You don't have to give up everything to focus on your baby.
A common sentiment amongst my career-minded, city-dwelling women friends is that once you have children, everything comes to a halt -- your career, your social life, your fitness routines -- so that you can focus all of your energy on your child. Having drunk this Kool Aid, I waited for a long time to have kids and was prepared to think, eat, drink and breathe baby. But once my little girl came, a funny thing happened: I actually became inspired to do more and work harder. I just had to be a lot more focused on where I put my energy. I learned a few incredible lessons within weeks of childbirth that I wish I would have been practicing my whole life.
Here are 4 daily practices I wish I had done before becoming a mom.
1. Do it now. This is one of those cliché self help quips that everybody ‘knows’ but probably doesn’t practice. Putting things off until later becomes exacerbated by child rearing. “I’ll do the dishes later” could turn into 3 days of dirty dishes in the sink while you’re tending to other things. Now, when I have an opportunity in the brief windows I get while baby is sleeping, I finish each thing on my list and revisit the list during my next window. This practice has been magical. I think I am actually more productive with baby than I ever was before.
2. Be kind to your body. I spent years pre-pregnancy with an eating disorder trying to be as skinny as possible and a few other years yo-yo-ing in the other direction, because I just didn’t want to care anymore. Then I spent a few years enjoying fitness and eating well, but not really ever achieving my goals. And then I got pregnant. There is nothing like growing a tiny beautiful human inside of you to elicit awe in and respect for your body. After I released our little miracle, my body contracted to its (almost) normal state and automatically produced enough food to keep another human alive. I mean, seriously - WOW. I am now more grateful to my body than ever and have found myself much more focused on (and patient in) achieving my fitness objectives.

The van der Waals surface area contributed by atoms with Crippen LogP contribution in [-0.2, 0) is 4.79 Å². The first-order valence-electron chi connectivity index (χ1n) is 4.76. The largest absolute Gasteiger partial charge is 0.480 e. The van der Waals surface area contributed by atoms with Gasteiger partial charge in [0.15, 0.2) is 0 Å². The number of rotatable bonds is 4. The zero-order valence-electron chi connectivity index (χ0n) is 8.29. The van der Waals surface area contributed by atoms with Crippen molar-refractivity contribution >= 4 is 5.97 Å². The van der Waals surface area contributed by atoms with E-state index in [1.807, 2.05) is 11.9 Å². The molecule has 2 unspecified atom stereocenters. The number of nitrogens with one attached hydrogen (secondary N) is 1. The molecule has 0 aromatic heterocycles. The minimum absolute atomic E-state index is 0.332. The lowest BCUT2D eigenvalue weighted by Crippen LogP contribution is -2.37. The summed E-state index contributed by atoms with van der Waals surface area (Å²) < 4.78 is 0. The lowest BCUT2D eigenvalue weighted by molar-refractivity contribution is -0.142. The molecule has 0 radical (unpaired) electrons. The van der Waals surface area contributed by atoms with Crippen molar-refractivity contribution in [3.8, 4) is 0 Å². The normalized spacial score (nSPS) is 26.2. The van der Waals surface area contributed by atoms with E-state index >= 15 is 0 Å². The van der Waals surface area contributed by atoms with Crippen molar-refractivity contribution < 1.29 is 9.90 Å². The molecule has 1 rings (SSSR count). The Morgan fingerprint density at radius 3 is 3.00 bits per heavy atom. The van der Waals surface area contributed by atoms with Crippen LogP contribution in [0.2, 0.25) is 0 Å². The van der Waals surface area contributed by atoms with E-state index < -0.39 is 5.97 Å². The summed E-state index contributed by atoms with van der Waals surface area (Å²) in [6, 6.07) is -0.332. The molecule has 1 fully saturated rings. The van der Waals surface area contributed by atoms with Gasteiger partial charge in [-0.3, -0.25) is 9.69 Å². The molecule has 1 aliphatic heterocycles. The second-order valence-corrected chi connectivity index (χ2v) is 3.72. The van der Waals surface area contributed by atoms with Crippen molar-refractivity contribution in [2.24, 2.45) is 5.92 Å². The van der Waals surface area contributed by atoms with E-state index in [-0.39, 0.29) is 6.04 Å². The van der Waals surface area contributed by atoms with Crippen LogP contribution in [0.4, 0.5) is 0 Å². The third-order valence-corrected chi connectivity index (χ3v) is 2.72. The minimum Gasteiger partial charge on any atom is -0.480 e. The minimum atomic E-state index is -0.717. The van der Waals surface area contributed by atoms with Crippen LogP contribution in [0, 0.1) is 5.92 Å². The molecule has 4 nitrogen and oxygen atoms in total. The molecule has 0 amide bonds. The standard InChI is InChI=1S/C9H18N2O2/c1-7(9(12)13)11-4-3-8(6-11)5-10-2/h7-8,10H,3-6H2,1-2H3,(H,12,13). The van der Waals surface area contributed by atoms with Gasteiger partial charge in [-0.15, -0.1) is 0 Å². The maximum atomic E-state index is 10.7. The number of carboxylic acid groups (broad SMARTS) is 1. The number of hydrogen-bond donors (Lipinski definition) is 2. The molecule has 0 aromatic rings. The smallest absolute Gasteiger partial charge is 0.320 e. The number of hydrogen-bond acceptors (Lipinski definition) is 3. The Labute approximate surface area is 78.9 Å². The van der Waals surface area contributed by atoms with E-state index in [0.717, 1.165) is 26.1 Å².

3. You don’t have time for bullsh*t. The time that I have to spend on work, housekeeping, other people and myself diminished exponentially. If the work isn’t going to help me achieve my goals or another person isn’t going to value me or the practice isn’t going to lift me up, then I just don’t have time any more.
4. Savor every moment. I used to go to yoga classes and sort of half-heartedly make my way through the hour, because, you know, yoga is something that I do and enjoy. As a new mother, when I get an hour to go to a studio to take a yoga class, it is an immense privilege. I now find myself treating every second with attention and appreciation. The same philosophy goes for showering, eating, reading etc.
Jacqui Somen is a former ballet dancer, a coach for wellness entrepreneurs and is trained in trauma-informed yoga and Reiki. She teaches a Mama & Me Meditation and Movement class in Miami and writes about mindfulness for busy mamas at 100and8.com.